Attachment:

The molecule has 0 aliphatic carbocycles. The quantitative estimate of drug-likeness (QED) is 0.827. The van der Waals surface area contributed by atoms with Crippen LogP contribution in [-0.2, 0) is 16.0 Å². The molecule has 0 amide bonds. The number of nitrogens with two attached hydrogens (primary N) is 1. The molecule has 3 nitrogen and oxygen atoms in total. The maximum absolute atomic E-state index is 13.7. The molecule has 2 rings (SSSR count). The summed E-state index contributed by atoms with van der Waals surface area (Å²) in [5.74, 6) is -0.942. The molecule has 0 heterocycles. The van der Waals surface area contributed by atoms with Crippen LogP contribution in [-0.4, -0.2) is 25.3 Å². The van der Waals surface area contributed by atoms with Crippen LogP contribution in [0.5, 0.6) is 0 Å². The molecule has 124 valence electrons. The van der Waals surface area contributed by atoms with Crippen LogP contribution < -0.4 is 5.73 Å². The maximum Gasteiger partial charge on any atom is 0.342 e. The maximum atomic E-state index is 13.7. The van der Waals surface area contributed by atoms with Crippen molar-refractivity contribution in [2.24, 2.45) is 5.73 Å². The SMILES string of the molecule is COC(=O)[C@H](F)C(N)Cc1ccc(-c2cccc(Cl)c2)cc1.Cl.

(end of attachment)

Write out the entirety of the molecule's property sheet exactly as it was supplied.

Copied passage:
The molecule has 0 aliphatic carbocycles. The quantitative estimate of drug-likeness (QED) is 0.827. The van der Waals surface area contributed by atoms with Crippen LogP contribution in [-0.2, 0) is 16.0 Å². The molecule has 0 amide bonds. The number of nitrogens with two attached hydrogens (primary N) is 1. The molecule has 3 nitrogen and oxygen atoms in total. The maximum absolute atomic E-state index is 13.7. The molecule has 2 rings (SSSR count). The summed E-state index contributed by atoms with van der Waals surface area (Å²) in [5.74, 6) is -0.942. The molecule has 0 heterocycles. The van der Waals surface area contributed by atoms with Crippen LogP contribution in [-0.4, -0.2) is 25.3 Å². The van der Waals surface area contributed by atoms with Crippen LogP contribution in [0.5, 0.6) is 0 Å². The molecule has 124 valence electrons. The van der Waals surface area contributed by atoms with Crippen LogP contribution < -0.4 is 5.73 Å². The maximum Gasteiger partial charge on any atom is 0.342 e. The maximum atomic E-state index is 13.7. The van der Waals surface area contributed by atoms with Crippen molar-refractivity contribution in [2.24, 2.45) is 5.73 Å². The SMILES string of the molecule is COC(=O)[C@H](F)C(N)Cc1ccc(-c2cccc(Cl)c2)cc1.Cl.